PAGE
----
The UBC Faculty Association (UBCFA) is proposing changes to its bylaws that some say would reduce the organization’s financial accountability to its members and the authority of its grievance committee to investigate faculty issues.
According to UBCFA President Bronwen Sprout, the changes are being made chiefly to bring the association into compliance with the new BC Societies Act. The act was amended in November 2016 but it allowed societies two years to update their governing documents.
The changes include the removal of members’ rights to access certain accounting records, weakened authority for faculty who sit on the association's committee for faculty grievances, and a requirement to get hundreds of supporting signatures to be able to add items to the general meeting’s agenda.
The new bylaws, to be voted on at the UBCFA Annual General Meeting (AGM) on October 30, could thus make it more difficult for unelected faculty members to propose items for consideration.
Not all of the changes being proposed are required by law, and some faculty are concerned about the impact of the changes that aren’t required.
“The proposed changes to the UBCFA’s bylaws are not in the best interests of the membership,” said UBCFA member Dr. Wayne Ross, a professor in UBC Vancouver’s pedagogy department. “[They] will further erode memberships' role in decision-making, particularly on issues of grievances and other member services.”
The UBCFA’s 2017 membership revenue was $2,562,000, funded by a levy of $7 for every $1,000 of salary earned by the organization’s approximately 3,700 members. The current UBCFA bylaws allow members access to expense information including “any accounts, books, or records of the association.”
Under the proposed bylaws, members will only be able to see the association's budget and financial statements — they will no longer be able to inspect any accounting records related to those documents.
UBCFA President Bronwen Sprout told The Ubyssey that the organization’s records contain the personal information of its staff and membership which they are obligated to protect from disclosure. She said the UBCFA is making these changes to its financial bylaws to protect privacy and comply with disclosure obligations under the Act.
But she did not specifically indicate which laws would be violated by the UBCFA continuing to allow its members to inspect accounting records upon request, and the change is not required by the new BC Societies Act.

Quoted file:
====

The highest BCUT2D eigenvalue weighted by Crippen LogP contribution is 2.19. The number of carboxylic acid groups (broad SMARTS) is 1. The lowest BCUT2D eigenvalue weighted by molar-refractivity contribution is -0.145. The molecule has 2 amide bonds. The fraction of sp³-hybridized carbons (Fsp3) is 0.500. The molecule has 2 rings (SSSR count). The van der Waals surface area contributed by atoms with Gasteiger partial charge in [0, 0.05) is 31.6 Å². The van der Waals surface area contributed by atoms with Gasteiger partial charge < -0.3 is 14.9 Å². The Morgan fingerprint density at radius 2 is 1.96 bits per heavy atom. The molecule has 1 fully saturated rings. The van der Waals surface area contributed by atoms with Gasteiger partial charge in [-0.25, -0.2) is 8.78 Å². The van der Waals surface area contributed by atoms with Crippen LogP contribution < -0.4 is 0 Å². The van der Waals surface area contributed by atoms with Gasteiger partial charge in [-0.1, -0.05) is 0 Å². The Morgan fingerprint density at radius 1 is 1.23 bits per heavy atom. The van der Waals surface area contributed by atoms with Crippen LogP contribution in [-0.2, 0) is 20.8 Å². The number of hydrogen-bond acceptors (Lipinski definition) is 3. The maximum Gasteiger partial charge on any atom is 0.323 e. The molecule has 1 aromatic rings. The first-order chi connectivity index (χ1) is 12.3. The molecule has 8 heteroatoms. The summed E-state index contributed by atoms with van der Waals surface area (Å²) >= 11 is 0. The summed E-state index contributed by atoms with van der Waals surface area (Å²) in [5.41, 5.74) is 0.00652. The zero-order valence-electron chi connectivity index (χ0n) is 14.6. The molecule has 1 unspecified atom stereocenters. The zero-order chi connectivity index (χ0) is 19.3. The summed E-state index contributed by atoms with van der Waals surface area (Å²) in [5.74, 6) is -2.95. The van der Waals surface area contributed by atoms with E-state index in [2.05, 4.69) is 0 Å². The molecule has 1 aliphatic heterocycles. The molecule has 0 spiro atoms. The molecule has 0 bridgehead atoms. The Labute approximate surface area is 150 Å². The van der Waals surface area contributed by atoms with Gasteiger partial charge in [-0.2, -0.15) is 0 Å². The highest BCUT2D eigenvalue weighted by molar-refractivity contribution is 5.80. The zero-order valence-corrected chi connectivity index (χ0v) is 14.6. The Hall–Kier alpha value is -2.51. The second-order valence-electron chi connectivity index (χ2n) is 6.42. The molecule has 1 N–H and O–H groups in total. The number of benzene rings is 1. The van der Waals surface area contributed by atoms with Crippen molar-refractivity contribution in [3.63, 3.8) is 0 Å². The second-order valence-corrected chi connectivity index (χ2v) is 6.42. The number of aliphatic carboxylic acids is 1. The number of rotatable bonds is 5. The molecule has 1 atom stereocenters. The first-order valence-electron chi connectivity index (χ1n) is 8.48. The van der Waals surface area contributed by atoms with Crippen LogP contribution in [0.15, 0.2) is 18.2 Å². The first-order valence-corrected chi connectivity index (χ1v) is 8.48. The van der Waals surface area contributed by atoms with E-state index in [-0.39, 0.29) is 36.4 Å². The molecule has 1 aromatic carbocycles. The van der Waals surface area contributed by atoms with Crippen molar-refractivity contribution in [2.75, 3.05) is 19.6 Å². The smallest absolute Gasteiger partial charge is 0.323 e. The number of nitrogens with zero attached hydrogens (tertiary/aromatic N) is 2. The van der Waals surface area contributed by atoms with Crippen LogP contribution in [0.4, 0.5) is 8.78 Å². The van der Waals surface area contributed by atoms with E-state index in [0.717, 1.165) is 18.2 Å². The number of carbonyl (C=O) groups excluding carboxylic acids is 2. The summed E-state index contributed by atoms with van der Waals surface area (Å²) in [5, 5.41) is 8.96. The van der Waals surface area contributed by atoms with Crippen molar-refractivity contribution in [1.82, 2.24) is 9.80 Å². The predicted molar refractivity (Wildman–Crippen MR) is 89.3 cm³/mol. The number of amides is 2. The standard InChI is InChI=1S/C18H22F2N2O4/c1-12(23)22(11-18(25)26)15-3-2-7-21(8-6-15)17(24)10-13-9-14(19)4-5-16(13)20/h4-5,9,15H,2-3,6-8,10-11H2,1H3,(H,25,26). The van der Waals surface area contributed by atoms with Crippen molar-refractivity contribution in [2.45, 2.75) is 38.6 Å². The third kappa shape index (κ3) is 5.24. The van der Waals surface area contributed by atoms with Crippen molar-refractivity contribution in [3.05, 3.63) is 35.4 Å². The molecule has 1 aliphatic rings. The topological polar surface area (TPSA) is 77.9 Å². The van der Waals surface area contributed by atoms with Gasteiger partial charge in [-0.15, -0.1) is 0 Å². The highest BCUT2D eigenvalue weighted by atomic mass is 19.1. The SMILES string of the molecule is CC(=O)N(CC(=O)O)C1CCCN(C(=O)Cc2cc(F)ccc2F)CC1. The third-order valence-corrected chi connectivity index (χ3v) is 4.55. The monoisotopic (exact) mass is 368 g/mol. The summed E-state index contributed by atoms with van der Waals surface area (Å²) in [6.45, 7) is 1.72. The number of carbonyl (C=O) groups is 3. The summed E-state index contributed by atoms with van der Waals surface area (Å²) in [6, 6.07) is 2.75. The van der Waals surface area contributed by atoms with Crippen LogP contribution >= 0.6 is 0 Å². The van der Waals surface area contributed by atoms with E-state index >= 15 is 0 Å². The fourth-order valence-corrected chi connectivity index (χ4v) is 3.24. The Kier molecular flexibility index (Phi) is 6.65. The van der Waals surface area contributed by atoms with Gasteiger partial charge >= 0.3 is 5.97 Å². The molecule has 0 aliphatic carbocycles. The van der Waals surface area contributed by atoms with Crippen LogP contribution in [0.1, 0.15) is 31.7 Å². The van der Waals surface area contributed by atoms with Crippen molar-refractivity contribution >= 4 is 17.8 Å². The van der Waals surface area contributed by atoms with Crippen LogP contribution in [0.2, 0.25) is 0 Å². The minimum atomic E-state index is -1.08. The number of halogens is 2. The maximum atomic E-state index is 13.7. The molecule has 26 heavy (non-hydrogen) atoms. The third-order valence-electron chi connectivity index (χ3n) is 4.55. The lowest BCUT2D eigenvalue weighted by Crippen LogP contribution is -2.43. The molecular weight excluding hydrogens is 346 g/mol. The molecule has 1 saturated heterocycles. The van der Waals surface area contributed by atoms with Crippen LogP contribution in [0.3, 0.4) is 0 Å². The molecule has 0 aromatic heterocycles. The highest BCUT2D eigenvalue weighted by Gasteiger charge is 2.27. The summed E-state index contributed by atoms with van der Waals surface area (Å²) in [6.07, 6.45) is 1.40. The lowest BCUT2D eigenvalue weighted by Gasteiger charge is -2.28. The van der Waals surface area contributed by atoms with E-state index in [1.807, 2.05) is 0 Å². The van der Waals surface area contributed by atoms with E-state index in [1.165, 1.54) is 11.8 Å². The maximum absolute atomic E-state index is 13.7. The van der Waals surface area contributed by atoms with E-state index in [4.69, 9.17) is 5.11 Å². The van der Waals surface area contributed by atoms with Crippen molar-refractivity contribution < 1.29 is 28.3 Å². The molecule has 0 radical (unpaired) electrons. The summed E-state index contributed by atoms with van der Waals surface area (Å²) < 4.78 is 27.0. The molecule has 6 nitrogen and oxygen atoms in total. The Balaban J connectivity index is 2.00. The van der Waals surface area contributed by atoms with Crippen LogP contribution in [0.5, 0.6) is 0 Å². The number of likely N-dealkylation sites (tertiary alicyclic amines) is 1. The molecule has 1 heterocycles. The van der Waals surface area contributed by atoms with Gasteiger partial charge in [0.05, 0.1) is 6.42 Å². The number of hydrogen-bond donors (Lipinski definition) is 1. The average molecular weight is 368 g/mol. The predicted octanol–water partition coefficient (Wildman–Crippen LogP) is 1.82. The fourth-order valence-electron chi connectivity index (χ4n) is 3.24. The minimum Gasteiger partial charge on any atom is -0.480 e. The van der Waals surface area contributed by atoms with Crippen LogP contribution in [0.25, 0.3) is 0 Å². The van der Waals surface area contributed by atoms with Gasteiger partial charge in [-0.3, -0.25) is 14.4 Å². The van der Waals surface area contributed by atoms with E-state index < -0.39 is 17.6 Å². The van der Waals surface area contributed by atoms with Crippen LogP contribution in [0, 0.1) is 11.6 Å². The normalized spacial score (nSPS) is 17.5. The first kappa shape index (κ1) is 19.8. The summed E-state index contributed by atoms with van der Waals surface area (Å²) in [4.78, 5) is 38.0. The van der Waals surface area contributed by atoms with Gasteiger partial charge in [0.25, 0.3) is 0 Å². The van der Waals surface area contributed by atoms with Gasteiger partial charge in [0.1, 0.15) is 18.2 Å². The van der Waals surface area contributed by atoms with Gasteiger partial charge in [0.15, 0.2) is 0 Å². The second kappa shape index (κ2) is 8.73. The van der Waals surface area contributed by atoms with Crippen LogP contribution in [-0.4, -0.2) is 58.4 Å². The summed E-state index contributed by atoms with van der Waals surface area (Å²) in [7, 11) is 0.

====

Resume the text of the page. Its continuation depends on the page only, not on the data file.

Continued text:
The UBCFA is a trade union whose day-to-day operations are run by a professional labour relations staff which reports to an elected committee of professors. That means it hires full-time employees to represent its members in labour relations issues.
The association's employees include an executive director and three member service officers who assist faculty with workplace grievances and report their findings to the Member Services Grievance Committee (MSGC).
The duties of the faculty members who sit on the MSGC include “investigat[ing] complaints by members.” But the new bylaws make the committee responsible only for “overseeing the processing and resolution of complaints and grievances and recommending for or against arbitration proceedings.”
Sprout said that this language change is a formality and that the MSGC was never supposed to do the day-to-day grievance work of the associations' employees.
“While the work of the MSGC has not changed in the past 15 or so years, the proposed amendments to the Bylaws provide a more accurate description of its role and function consistent with its terms of reference,” she wrote.
But Dr. Ross said that this change could make the MSGC strictly an oversight committee, and worries it will weaken faculty influence in the organization’s affairs.
Professor Stephen Petrina told The Ubyssey he believes the changes to the MSGC were partly prompted by a case he brought to the BC Labour Relations Board (LRB) in which he alleged that the UBCFA failed to represent him.
He claimed that the UBCFA refused to accept his request to file a formal grievance.
The LRB’s decision, issued on July 3, found that Dr. Petrina’s application to the LRB did not prove there had been a violation of the labour code. The Board dismissed his complaint.
The new bylaws would also require that members get signatures from five per cent of the UBCFA membership — or about 190 professors — in support of an issue before it will be added as an agenda item for the organization’s general meeting.
Associate Professor Dr. Peter Wylie, who lost a bid for UBCFA vice-president in the spring, said that this requirement could disproportionately harm Okanagan members, who represent only 12 per cent of the 3,700 members.
Dr. Wylie said he was disappointed that the proposed bylaws did nothing to address Okanagan members’ complaints about poor representation from their union, following a polarizing election campaign in which this became a central issue.
Dr. Shirley Chau — the second-ever Okanagan member to win a UBCFA general election — declined a request to comment, as did all the elected UBCFA faculty representatives except the president, citing contractual obligations not to speak publicly.
Dr. Sprout told The Ubyssey that these bylaws changes were never intended to address Okanagan issues.
This article has been updated to clarify the UBCFA's status as a trade union.